Indian Key: Kayak to Florida Keys history — and snorkel too

Indian Key is one of the best Florida Keys kayak trips

Indian Key as it looks from the Overseas Highway in Islamorada. (Photo: Bonnie Gross)
Indian Key as it looks from the Overseas Highway in Islamorada. (Photo: Bonnie Gross)
Florida kayaking: Indian Keys State Park
Florida kayaking: Indian Keys State Park
Florida snorkeling at Indian Key State Park
Clear water and coral reef rocks make for good snorkeling around Indian Key.
Florida history at Indian Key State Park
Overgrown ruins dot the Indian Key island park
Indian Key State Park
The rocky shoreline of Indian Key State Park
Florida kayaking: Indian Keys State Park
Clear water washing over coral reef rocks at Indian Key

INDIAN KEY  — Anyone who has driven down the Overseas Highway through the Florida Keys has dreamed about those little round green islands in the midst of that incredible turquoise water.

They look like a tropical paradise; you just want to pull over, get in your kayak and explore one.

You can: I recommend you head for Indian Key. It’s an easy paddle by canoe or kayak, and the fascinating history you’ll find there makes it well worth visiting.

As if that weren’t enough, Indian Key is a really nice snorkeling spot, too.

Because of its rich history, Indian Key is preserved forever as a state park. In 1836, Indian Key was the county seat for all Dade County. It was home to a community of wreckers — folks who salvaged goods off the many ships that ran afoul of the nearby reefs. It had two-story houses, a hotel where John Audubon stayed, a post office, stores and warehouses. Indian Key thrived until August 7, 1840, when Seminole Indians attacked. About 50 to 70 residents escaped, 13 were killed, including a well-known local, Dr. Henry Perrine, a medical doctor and botanist. The town never recovered.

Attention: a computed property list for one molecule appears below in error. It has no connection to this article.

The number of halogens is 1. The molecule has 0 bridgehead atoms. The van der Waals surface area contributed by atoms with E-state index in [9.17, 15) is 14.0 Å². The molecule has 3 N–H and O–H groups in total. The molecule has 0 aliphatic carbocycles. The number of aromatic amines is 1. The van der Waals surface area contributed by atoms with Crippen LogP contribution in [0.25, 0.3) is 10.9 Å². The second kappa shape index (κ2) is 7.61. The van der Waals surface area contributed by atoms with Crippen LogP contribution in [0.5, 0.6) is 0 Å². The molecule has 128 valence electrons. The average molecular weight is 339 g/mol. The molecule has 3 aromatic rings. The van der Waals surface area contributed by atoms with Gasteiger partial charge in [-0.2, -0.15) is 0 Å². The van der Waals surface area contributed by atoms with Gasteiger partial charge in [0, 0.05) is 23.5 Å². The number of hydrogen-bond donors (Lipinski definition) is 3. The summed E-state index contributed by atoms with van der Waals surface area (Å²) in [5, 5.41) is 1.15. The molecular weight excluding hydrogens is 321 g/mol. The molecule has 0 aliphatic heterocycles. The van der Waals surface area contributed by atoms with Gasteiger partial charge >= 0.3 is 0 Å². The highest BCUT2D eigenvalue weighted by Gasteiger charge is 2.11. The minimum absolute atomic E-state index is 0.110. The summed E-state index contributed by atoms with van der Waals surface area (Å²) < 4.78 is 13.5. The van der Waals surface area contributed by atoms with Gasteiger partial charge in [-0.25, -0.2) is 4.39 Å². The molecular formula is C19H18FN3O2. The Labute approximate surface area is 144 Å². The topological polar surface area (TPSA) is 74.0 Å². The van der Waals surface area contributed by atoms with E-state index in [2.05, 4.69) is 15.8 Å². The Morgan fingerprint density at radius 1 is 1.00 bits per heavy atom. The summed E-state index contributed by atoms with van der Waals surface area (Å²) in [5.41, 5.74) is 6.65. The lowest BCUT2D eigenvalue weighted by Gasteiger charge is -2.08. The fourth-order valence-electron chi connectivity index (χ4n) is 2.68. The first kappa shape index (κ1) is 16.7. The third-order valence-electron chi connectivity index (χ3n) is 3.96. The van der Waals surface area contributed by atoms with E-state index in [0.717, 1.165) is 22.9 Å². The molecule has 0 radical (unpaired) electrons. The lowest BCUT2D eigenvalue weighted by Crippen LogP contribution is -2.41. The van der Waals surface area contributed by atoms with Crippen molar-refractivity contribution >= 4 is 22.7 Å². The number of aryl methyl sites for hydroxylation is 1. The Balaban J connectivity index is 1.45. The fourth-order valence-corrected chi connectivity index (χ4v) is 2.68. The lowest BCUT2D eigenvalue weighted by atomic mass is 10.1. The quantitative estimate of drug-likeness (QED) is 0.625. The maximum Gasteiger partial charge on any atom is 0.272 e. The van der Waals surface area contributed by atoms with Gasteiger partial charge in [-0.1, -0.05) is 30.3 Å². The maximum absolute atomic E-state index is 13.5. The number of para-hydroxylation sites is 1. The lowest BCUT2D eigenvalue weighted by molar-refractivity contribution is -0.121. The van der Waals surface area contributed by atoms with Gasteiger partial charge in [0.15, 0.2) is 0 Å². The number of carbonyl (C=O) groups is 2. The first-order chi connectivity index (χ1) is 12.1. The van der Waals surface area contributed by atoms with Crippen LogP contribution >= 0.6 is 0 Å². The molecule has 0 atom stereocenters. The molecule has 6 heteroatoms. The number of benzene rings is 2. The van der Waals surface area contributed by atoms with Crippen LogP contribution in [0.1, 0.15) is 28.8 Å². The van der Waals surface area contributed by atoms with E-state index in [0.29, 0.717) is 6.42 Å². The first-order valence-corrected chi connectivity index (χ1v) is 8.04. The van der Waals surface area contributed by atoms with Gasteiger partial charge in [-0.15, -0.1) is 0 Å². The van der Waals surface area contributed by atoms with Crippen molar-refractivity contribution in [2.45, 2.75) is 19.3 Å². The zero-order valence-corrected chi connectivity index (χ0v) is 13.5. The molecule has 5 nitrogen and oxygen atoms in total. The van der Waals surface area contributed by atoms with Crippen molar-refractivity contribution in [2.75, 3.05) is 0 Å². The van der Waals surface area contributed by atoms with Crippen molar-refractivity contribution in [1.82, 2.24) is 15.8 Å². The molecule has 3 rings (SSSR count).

What you’ll find on the Florida Keys island now is an evocative scene — ruins overgrown with jungle-like vegetation, streets signs marking paths that follow the grid of original streets and crumbling foundations of buildings. As you meander, informative signage offers details about the Indian Key community. With no fresh water on the island, it’s a bug-free location.

To get there, you can launch your kayak from the ocean-facing park along US 1 between mile markers 77 and 79. You can rent kayaks from nearby Robbie’s Marina and its tarpon, a favorite Florida Keys stop.

Indian Key was once a coral reef and its shoreline is made up entirely of prickly, sharp-edged reef rocks. This makes for good snorkeling, but you need to be careful where you pull up your kayak and walk. Wear water shoes so you can scramble over the prickly rocks.

There is a dock that is too high for kayakers to use.  (What an outrage.)  If you paddle around the highway-facing side of Indian Key, there is a stretch of shore where the rocks are lower and you can pull up a kayak.

To snorkel, look for a shell-encrusted bench on the island opposite the dock. That’s a good place to get in and out of the water.

The kayak trip to Indian Key is largely over shallow water and seagrass flats. While I’ve made the paddle a few times and never seen much wildlife, it clearly offers potential for spotting everything from dolphins and manatees to sharks and rays. The kayak trip takes 30 or 40 minutes at a leisurely pace with great views of the Florida Keys.

How to visit Indian Key Historic State Park:

Robbie’s Marina, is a wooden shack that’s been in that location since 1947.  It offers tables overlooking the marina, good fish sandwiches and an excellent breakfast. Its dinner menu offers fine dining. (On her Christmas 2012 vacation in Florida, Martha Stewart said she loved the fish tacos at Hungry Tarpon, where she ate twice.  Here’s her detailed blog post.)